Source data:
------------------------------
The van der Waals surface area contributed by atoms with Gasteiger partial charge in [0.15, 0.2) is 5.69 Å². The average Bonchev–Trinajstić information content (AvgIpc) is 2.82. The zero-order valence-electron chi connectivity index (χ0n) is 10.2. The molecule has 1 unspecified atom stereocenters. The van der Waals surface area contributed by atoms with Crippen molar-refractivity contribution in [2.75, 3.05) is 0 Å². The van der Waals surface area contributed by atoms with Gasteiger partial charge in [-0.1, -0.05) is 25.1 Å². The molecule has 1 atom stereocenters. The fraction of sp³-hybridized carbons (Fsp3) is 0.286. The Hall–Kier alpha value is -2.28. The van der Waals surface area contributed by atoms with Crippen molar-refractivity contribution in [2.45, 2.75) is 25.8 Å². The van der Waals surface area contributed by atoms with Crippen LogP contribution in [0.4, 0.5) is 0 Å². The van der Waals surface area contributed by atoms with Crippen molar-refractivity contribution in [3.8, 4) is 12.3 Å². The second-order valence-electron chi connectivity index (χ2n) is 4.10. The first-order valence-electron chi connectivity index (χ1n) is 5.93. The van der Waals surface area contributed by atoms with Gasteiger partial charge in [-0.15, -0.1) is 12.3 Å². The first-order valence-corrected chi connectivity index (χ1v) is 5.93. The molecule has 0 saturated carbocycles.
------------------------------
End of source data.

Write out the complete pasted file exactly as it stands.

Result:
The van der Waals surface area contributed by atoms with Gasteiger partial charge in [0.15, 0.2) is 5.69 Å². The average Bonchev–Trinajstić information content (AvgIpc) is 2.82. The zero-order valence-electron chi connectivity index (χ0n) is 10.2. The molecule has 1 unspecified atom stereocenters. The van der Waals surface area contributed by atoms with Crippen molar-refractivity contribution in [2.75, 3.05) is 0 Å². The van der Waals surface area contributed by atoms with Gasteiger partial charge in [-0.1, -0.05) is 25.1 Å². The molecule has 1 atom stereocenters. The fraction of sp³-hybridized carbons (Fsp3) is 0.286. The Hall–Kier alpha value is -2.28. The van der Waals surface area contributed by atoms with Crippen molar-refractivity contribution in [2.45, 2.75) is 25.8 Å². The van der Waals surface area contributed by atoms with Crippen LogP contribution in [0.4, 0.5) is 0 Å². The van der Waals surface area contributed by atoms with Crippen molar-refractivity contribution in [3.8, 4) is 12.3 Å². The second-order valence-electron chi connectivity index (χ2n) is 4.10. The first-order valence-electron chi connectivity index (χ1n) is 5.93. The van der Waals surface area contributed by atoms with Gasteiger partial charge in [-0.15, -0.1) is 12.3 Å². The first-order valence-corrected chi connectivity index (χ1v) is 5.93. The molecule has 0 saturated carbocycles.